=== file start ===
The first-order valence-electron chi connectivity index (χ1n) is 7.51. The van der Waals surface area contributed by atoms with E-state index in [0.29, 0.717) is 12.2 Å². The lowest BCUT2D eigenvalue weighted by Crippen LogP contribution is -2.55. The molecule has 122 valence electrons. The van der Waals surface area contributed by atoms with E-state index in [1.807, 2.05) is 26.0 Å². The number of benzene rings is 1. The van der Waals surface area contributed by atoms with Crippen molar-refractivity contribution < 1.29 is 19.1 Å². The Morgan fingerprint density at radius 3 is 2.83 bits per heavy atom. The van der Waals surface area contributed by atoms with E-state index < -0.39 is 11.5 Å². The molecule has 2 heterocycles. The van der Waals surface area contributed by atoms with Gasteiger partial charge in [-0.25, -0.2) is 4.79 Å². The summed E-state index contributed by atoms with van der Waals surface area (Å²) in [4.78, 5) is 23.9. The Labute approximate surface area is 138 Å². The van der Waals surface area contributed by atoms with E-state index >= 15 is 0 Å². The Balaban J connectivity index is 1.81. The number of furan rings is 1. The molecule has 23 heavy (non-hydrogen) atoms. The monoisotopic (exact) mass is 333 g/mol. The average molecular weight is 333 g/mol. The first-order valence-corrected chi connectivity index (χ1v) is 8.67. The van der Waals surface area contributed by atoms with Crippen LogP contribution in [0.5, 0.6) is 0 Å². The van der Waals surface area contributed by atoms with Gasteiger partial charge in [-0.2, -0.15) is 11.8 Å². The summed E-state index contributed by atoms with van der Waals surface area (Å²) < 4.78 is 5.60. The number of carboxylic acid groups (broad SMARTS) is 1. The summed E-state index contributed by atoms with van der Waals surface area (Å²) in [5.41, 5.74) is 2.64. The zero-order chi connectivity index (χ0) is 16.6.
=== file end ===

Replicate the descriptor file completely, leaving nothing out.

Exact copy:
The first-order valence-electron chi connectivity index (χ1n) is 7.51. The van der Waals surface area contributed by atoms with E-state index in [0.29, 0.717) is 12.2 Å². The lowest BCUT2D eigenvalue weighted by Crippen LogP contribution is -2.55. The molecule has 122 valence electrons. The van der Waals surface area contributed by atoms with E-state index in [1.807, 2.05) is 26.0 Å². The number of benzene rings is 1. The van der Waals surface area contributed by atoms with Crippen molar-refractivity contribution < 1.29 is 19.1 Å². The Morgan fingerprint density at radius 3 is 2.83 bits per heavy atom. The van der Waals surface area contributed by atoms with E-state index < -0.39 is 11.5 Å². The molecule has 2 heterocycles. The van der Waals surface area contributed by atoms with Gasteiger partial charge in [-0.25, -0.2) is 4.79 Å². The summed E-state index contributed by atoms with van der Waals surface area (Å²) in [4.78, 5) is 23.9. The Labute approximate surface area is 138 Å². The van der Waals surface area contributed by atoms with E-state index >= 15 is 0 Å². The Balaban J connectivity index is 1.81. The number of furan rings is 1. The molecule has 23 heavy (non-hydrogen) atoms. The monoisotopic (exact) mass is 333 g/mol. The average molecular weight is 333 g/mol. The first-order valence-corrected chi connectivity index (χ1v) is 8.67. The van der Waals surface area contributed by atoms with Crippen LogP contribution in [0.5, 0.6) is 0 Å². The van der Waals surface area contributed by atoms with Gasteiger partial charge in [-0.2, -0.15) is 11.8 Å². The summed E-state index contributed by atoms with van der Waals surface area (Å²) < 4.78 is 5.60. The number of carboxylic acid groups (broad SMARTS) is 1. The summed E-state index contributed by atoms with van der Waals surface area (Å²) in [5.41, 5.74) is 2.64. The zero-order chi connectivity index (χ0) is 16.6.